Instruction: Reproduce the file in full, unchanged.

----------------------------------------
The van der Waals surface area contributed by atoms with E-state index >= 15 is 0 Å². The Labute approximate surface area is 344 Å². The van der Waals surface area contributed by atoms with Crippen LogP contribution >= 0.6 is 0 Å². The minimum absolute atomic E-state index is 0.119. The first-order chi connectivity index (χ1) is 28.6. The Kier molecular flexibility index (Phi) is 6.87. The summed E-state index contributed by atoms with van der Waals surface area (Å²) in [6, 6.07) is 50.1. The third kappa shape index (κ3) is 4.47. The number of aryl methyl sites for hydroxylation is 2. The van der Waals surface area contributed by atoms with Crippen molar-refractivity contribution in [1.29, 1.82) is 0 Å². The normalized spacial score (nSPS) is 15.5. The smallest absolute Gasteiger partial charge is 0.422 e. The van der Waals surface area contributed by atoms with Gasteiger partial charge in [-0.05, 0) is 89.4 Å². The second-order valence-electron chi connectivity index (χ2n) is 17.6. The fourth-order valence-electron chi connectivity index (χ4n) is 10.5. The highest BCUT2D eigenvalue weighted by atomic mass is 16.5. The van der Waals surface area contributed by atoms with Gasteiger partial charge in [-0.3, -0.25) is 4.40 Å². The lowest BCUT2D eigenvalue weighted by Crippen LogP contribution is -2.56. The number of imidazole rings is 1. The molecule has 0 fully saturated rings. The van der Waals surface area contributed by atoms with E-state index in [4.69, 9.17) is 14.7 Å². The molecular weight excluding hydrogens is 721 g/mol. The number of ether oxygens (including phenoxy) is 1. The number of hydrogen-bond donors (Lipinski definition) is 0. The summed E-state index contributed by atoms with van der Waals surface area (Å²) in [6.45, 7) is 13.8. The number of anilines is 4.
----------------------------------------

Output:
The van der Waals surface area contributed by atoms with E-state index >= 15 is 0 Å². The Labute approximate surface area is 344 Å². The van der Waals surface area contributed by atoms with Crippen LogP contribution >= 0.6 is 0 Å². The minimum absolute atomic E-state index is 0.119. The first-order chi connectivity index (χ1) is 28.6. The Kier molecular flexibility index (Phi) is 6.87. The summed E-state index contributed by atoms with van der Waals surface area (Å²) in [6, 6.07) is 50.1. The third kappa shape index (κ3) is 4.47. The number of aryl methyl sites for hydroxylation is 2. The van der Waals surface area contributed by atoms with Crippen molar-refractivity contribution in [1.29, 1.82) is 0 Å². The normalized spacial score (nSPS) is 15.5. The smallest absolute Gasteiger partial charge is 0.422 e. The van der Waals surface area contributed by atoms with Gasteiger partial charge in [-0.05, 0) is 89.4 Å². The second-order valence-electron chi connectivity index (χ2n) is 17.6. The fourth-order valence-electron chi connectivity index (χ4n) is 10.5. The highest BCUT2D eigenvalue weighted by atomic mass is 16.5. The van der Waals surface area contributed by atoms with Gasteiger partial charge in [-0.3, -0.25) is 4.40 Å². The lowest BCUT2D eigenvalue weighted by Crippen LogP contribution is -2.56. The number of imidazole rings is 1. The molecule has 0 fully saturated rings. The van der Waals surface area contributed by atoms with E-state index in [4.69, 9.17) is 14.7 Å². The molecular weight excluding hydrogens is 721 g/mol. The number of ether oxygens (including phenoxy) is 1. The number of hydrogen-bond donors (Lipinski definition) is 0. The summed E-state index contributed by atoms with van der Waals surface area (Å²) in [6.45, 7) is 13.8. The number of anilines is 4.